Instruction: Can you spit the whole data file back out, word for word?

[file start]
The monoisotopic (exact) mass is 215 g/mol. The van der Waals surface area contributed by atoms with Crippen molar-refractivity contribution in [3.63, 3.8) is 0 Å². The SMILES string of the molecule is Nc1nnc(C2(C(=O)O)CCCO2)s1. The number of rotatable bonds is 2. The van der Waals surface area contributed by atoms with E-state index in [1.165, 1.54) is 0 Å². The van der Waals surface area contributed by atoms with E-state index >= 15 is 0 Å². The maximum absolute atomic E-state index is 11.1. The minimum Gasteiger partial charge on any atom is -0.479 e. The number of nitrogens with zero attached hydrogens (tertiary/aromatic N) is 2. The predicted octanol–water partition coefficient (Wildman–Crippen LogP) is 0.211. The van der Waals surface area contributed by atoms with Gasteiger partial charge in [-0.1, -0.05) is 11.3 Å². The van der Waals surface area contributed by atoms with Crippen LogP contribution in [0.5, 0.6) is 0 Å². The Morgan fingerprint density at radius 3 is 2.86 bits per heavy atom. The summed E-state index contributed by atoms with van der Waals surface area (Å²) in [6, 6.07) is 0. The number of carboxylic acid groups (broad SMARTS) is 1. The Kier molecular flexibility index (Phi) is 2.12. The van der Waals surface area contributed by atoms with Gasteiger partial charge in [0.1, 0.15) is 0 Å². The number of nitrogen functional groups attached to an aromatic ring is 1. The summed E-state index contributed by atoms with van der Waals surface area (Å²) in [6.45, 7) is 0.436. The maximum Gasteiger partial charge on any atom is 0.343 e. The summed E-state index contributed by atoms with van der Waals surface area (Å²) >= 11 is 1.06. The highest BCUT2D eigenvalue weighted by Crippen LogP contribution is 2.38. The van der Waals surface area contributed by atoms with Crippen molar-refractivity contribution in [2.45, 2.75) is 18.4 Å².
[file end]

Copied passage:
The monoisotopic (exact) mass is 215 g/mol. The van der Waals surface area contributed by atoms with Crippen molar-refractivity contribution in [3.63, 3.8) is 0 Å². The SMILES string of the molecule is Nc1nnc(C2(C(=O)O)CCCO2)s1. The number of rotatable bonds is 2. The van der Waals surface area contributed by atoms with E-state index in [1.165, 1.54) is 0 Å². The van der Waals surface area contributed by atoms with E-state index >= 15 is 0 Å². The maximum absolute atomic E-state index is 11.1. The minimum Gasteiger partial charge on any atom is -0.479 e. The number of nitrogens with zero attached hydrogens (tertiary/aromatic N) is 2. The predicted octanol–water partition coefficient (Wildman–Crippen LogP) is 0.211. The van der Waals surface area contributed by atoms with Gasteiger partial charge in [-0.1, -0.05) is 11.3 Å². The van der Waals surface area contributed by atoms with Crippen LogP contribution in [0.5, 0.6) is 0 Å². The Morgan fingerprint density at radius 3 is 2.86 bits per heavy atom. The summed E-state index contributed by atoms with van der Waals surface area (Å²) in [6, 6.07) is 0. The number of carboxylic acid groups (broad SMARTS) is 1. The Kier molecular flexibility index (Phi) is 2.12. The van der Waals surface area contributed by atoms with Gasteiger partial charge in [0.1, 0.15) is 0 Å². The number of nitrogen functional groups attached to an aromatic ring is 1. The summed E-state index contributed by atoms with van der Waals surface area (Å²) in [6.45, 7) is 0.436. The maximum Gasteiger partial charge on any atom is 0.343 e. The summed E-state index contributed by atoms with van der Waals surface area (Å²) >= 11 is 1.06. The highest BCUT2D eigenvalue weighted by Crippen LogP contribution is 2.38. The van der Waals surface area contributed by atoms with Crippen molar-refractivity contribution in [2.45, 2.75) is 18.4 Å².